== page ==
White & Case Antitrust lawyers Rebecca H. Farrington, Daniel J. Rosenthal and Nicholas Putz authored "A Brief Survey of Non-Reportable Transaction Enforcement Around the World", published by The Antitrust Source.
While antitrust investigations of transactions falling below the thresholds set for mandatory merger control filings (“non-reportable” transactions) is a well-known and entrenched part of U.S. antitrust oversight, a number of other jurisdictions around the globe also have antitrust authority over non-reportable transactions. As mergers and acquisitions are increasingly global, this poses a challenge to companies and their respective antitrust counsel at the outset of any transaction. Today, there are more than 150 merger control regimes around the world, nearly double the number of merger regimes in existence a little over ten years ago.1 Many jurisdictions outside the United States now allow for, and even seek out, investigations of acquisitions that are not subject to mandatory filings. For example, while the European Commission does not have jurisdiction to investigate and challenge non-reportable transactions, individual Member States within the Euro - pean Union do, and there are many other jurisdictions with similar authority.2 As a result, merging parties’ risk assessment should account for the possibility that, even where a transaction falls below filing thresholds, antitrust regulators may investigate a proposed or consummated transaction.
It is common practice for parties to evaluate merger control filing obligations at the outset of a transaction by evaluating the revenues, assets, and (if required) market shares of the parties. However, this assessment does not necessarily identify jurisdictions where notification is not required. Instead, such an assessment can detect where there may still be antitrust risk and the possibility of a non-reportable merger investigation under local law.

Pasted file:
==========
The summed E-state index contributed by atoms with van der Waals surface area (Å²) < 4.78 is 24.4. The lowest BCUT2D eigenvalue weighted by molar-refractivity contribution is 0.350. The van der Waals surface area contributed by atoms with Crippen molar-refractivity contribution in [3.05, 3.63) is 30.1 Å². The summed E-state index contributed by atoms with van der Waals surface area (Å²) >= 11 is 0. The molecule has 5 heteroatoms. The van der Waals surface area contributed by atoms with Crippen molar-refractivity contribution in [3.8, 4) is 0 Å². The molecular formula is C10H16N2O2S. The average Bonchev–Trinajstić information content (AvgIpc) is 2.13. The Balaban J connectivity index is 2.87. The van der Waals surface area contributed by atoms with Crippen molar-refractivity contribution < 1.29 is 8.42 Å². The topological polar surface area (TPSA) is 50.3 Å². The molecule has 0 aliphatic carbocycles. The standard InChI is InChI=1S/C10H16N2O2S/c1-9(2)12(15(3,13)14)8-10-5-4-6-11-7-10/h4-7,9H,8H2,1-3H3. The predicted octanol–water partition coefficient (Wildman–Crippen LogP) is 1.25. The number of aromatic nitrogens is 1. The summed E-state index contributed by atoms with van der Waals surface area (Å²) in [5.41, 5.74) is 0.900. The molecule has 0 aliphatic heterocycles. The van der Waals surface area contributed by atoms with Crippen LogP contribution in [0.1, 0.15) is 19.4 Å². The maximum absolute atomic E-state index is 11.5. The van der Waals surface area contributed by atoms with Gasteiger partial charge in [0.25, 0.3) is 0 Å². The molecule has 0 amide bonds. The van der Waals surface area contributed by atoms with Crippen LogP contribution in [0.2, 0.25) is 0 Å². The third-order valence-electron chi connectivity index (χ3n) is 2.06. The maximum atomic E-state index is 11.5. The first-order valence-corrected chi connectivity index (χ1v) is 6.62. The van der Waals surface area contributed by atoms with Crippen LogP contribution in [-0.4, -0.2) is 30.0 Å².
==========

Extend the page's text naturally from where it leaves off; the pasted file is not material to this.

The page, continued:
The decision to investigate a non-reportable transaction is generally not informed by predetermined thresholds but hinges more on fact intensive elements that are akin to market share thresholds.3 As described in more detail below, the following factors may indicate the degree of likely antitrust scrutiny of a non-reportable transaction: (1) high market shares, (2) a unique local nexus, (3) customer opposition, (4) the nature of the product, (5) nascent competition, (6) high barriers to entry, (7) national champions, and/or (8) the elimination of a close or disruptive competitor.
1 Peter Alexiadis et al., Merger Control: “Around the World in 80 Days: Management of the Merger Review Process of Global Deals,” 19 BUS. L. INT’L 201, 202 (2018). In 2008, approximately 80 countries had merger control regimes. Id. The authors thank the following individuals for providing valuable insight into non-reportable transaction enforcement in specific jurisdictions: Joyce Midori Honda and Thales de Melo e Lemos of Cescon Barrieu (Brazil), Jason Gudofsky of McCarthy Tétrault LLP (Canada), Luis Marín Tobar of LEXVALOR Abogados (Ecuador), Henri Capin-Gally, Roman Gonzalez Melo, and German Macias Salas of White & Case LLP (Mexico), Tamara Dini and Marion Lautar of Bowmans (COMESA), Philip Andrews and Ciarán Donohue of McCann FitzGerald (Ireland), Marius Juonys and Linas Petronaitis of Ellex Valiunas (Lithuania), Aksel Joachim Hageler and Lennart Garnes of SANDS (Norway), Zhan Hao, Song Ying, and Zhan Yang of Anjie Law Firm (China), Toshio Dokei, Takako Onoki, and Hideo Nakajima of White & Case LLP (Japan), Taekyu Kang, Juhyun Park, and Ji-Yeun Hong of Kim & Chang (South Korea).
2 Organisation for Economic Co-operation and Development, Investigations of Consummated and Non-Notifiable Mergers, Submission of the European Union to the OECD Working Party No. 3 on Co-operation and Enforcement 3 (Feb. 12, 2014).
3 Some have argued that market share thresholds are impractical as a default notification threshold without adequate antitrust agency guidance.Hugh Hollman & Benjamin Geisel, Six Easy Steps to Better Merger Control Reviews: Recommendations for Competition Agencies Across the Globe 4 ANTITRUST SOURCE (Dec. 2019), (“Market share tests are burdensome because they require the parties to expend con siderable effort to define relevant markets (often absent any clear market definition precedent) and assess the parties’ presence in such markets prior to even knowing whether a transaction is notifiable or not.”).
Reproduced with permission from The Antitrust Source.
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